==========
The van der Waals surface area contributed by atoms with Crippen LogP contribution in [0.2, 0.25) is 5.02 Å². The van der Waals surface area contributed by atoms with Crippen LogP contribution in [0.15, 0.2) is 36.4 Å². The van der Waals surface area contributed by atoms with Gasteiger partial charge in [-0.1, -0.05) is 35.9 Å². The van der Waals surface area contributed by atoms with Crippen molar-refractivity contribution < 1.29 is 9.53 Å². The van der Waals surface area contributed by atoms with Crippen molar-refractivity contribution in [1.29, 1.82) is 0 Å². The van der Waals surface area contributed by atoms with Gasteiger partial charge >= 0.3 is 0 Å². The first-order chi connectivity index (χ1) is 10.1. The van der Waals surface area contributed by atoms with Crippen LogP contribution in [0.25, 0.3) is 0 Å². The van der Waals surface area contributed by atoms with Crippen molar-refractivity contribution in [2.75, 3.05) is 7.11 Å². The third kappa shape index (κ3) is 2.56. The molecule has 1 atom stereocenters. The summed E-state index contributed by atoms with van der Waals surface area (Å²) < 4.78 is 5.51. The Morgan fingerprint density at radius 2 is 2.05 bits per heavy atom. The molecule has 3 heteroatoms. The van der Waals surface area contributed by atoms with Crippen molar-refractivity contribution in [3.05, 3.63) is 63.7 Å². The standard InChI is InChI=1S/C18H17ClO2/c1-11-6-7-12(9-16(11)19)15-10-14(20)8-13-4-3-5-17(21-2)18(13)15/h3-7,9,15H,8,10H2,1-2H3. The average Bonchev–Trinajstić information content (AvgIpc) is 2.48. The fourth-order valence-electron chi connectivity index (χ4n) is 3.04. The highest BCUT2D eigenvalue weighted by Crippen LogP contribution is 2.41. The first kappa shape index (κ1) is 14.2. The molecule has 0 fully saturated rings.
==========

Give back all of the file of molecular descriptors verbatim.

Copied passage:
The van der Waals surface area contributed by atoms with Crippen LogP contribution in [0.2, 0.25) is 5.02 Å². The van der Waals surface area contributed by atoms with Crippen LogP contribution in [0.15, 0.2) is 36.4 Å². The van der Waals surface area contributed by atoms with Gasteiger partial charge in [-0.1, -0.05) is 35.9 Å². The van der Waals surface area contributed by atoms with Crippen molar-refractivity contribution < 1.29 is 9.53 Å². The van der Waals surface area contributed by atoms with Crippen molar-refractivity contribution in [1.29, 1.82) is 0 Å². The van der Waals surface area contributed by atoms with Gasteiger partial charge >= 0.3 is 0 Å². The first-order chi connectivity index (χ1) is 10.1. The van der Waals surface area contributed by atoms with Crippen LogP contribution in [0.25, 0.3) is 0 Å². The van der Waals surface area contributed by atoms with Crippen molar-refractivity contribution in [2.75, 3.05) is 7.11 Å². The third kappa shape index (κ3) is 2.56. The molecule has 1 atom stereocenters. The summed E-state index contributed by atoms with van der Waals surface area (Å²) < 4.78 is 5.51. The Morgan fingerprint density at radius 2 is 2.05 bits per heavy atom. The molecule has 3 heteroatoms. The van der Waals surface area contributed by atoms with Crippen molar-refractivity contribution in [3.05, 3.63) is 63.7 Å². The standard InChI is InChI=1S/C18H17ClO2/c1-11-6-7-12(9-16(11)19)15-10-14(20)8-13-4-3-5-17(21-2)18(13)15/h3-7,9,15H,8,10H2,1-2H3. The average Bonchev–Trinajstić information content (AvgIpc) is 2.48. The fourth-order valence-electron chi connectivity index (χ4n) is 3.04. The highest BCUT2D eigenvalue weighted by Crippen LogP contribution is 2.41. The first kappa shape index (κ1) is 14.2. The molecule has 0 fully saturated rings.